Data

This study uses state data pooled over three Census years to estimate the effects of the price of an abortion and various restrictive abortion laws on the demand for abortion. A complete listing of the dependent and independent variables used in this paper, their means and standard deviations, and their data sources is provided in Table 4. All the economic variables by state used in this paper are for the Census years 1980, 1990, and 2000, whereas the abortion demand dependent variable and the abortion price by state are only available from the Alan Guttmacher Institute (2004) for the years 1982, 1992, and 2000. There is no bias in using economic data from 1980 and 1990 rather than 1982 and 1992 economic data since the economic variables are state averages which change relatively slowly over a 2-year period (Schmidt 2005, p. 244).
Table 4

Means and standard deviations

Variable

Mean (standard deviation)

Abortions/1,000 pregnancies women (ages 15–44)

224.87 (86.79)

Abortions/1,000 pregnancies minors (ages 15–17)

378.09 (137.6)

Female income (in 1982 dollars)

12741.29 (2744.35)

Labor force participation women (ages 16–44)

73.51 (9.77)

% Single women (ages 16–44)

34.81 (4.10)

% Education 12+  years women (ages 25–44)

76.78 (6.49)

% Evangelical Christians

14.55 (13.67)

Abortion price (in 1982 dollars)

219.38 (41.71)

State Medicaid funding

.29 (.45)

Parental involvement law

.40 (.49)

Parental border involvement

38.95 (33.76)

Parental consent law

.22 (.42)

Parental notification law

.18 (.38)

Note: The number of abortions/1,000 pregnancies of women and minors and the abortion price for the years 1982, 1992, and 2000 are from the Alan Guttmacher Institute (2004). All economic variables are for the years 1980, 1990, and 2000 and are from the U.S. Bureau of the Census, U.S. Census of Population, State Reports 1980, 1990, and 2000 (1983, 1993,2003). Each state’s abortion laws for the years 1982 and 1992 are from Merz et al. (1995) and from the Alan Guttmacher Institute (2004) for the year 2000

Methodology

The theoretical model of fertility control argues that the determinants of abortion demand are opportunity cost factors, revealed tastes for children, and the direct and indirect costs of an abortion (Michael 1973; Willis 1973). The abortion demand equation to be estimated is:
$$ \begin{aligned}{} & {\text{A}}_{{st}} \, = \,b_{0} + b_{1} {\text { Abortion Price}}_{{st}} + b_{2} {\text {Female Income}}_{{st}} + b_{3} {\text {X}}_{{st}} + b_{4} \text {Re} {\text{strictive Abortion Laws}}_{{st}} \\ & + {\text{ }}b_{5} {\text {Time}}_{{st}} + {\text{ u}}_{{st}} ,\quad s = {\text{ }}1,{\text{ }}2, \ldots {\text{ }},50;{\text{ }}t = 1982,{\text{ }}1992,{\text{ }}2000 \\ \end{aligned} $$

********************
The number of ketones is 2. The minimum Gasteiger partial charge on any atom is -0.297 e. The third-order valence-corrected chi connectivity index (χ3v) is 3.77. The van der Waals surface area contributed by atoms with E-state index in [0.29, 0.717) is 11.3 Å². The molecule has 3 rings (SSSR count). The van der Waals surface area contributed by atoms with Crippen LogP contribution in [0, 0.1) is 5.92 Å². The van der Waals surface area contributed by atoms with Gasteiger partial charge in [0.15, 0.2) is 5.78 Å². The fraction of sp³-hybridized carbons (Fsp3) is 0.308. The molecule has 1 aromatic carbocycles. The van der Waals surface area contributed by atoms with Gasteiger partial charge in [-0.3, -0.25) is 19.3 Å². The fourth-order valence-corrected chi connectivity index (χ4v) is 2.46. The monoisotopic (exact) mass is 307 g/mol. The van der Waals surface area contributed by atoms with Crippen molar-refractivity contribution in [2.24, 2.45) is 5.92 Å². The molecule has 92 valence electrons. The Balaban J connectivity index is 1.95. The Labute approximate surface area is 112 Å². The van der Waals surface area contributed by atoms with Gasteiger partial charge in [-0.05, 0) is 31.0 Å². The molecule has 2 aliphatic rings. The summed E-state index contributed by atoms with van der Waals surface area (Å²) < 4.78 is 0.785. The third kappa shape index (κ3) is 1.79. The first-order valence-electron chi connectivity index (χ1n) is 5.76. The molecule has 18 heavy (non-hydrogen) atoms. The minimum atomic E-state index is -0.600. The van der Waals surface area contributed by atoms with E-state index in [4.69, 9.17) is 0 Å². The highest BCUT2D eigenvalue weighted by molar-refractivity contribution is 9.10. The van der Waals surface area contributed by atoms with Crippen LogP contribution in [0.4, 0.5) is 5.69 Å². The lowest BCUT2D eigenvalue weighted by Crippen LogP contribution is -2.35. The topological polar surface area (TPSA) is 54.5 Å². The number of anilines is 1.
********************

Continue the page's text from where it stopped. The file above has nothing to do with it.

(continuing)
(1)

The dependent variable is the abortion rate, the number of abortions (by state of residence) per 1,000 pregnancies of women of childbearing ages (15–44 years) in state s during time period t.

The Abortion Price is the average cost (in 1982 dollars) of an abortion performed during the first 10 weeks in a nonhospital facility in each state, s, during time period, t. Ninety percent of abortions performed in the United States each year are during the first trimester and over 93% are performed in a nonhospital facility. The Alan Guttmacher Institute (2004) calculates the average state-level abortion price by weighing the abortion price charged by each provider within a state by the number of abortions performed by that provider. Aggregation basis would be a problem if there were a large variation in the price charged by providers within a state. However, large abortion clinics (400 or more abortions per year) perform more than 94% of all the abortions in the United States. Virtually all these large abortion clinics (+99%) are located in a large metropolitan area within a state (Finer and Henshaw 2003). These large abortion clinics, as noted by Perloff (2006, p. 256), operate in a highly competitive market and very close to their break-even point. The consequence is that, within a state, there is very little variation in the abortion price since, in order to be competitive, each large abortion clinic must keep its abortion price close to its competitors’ abortion price.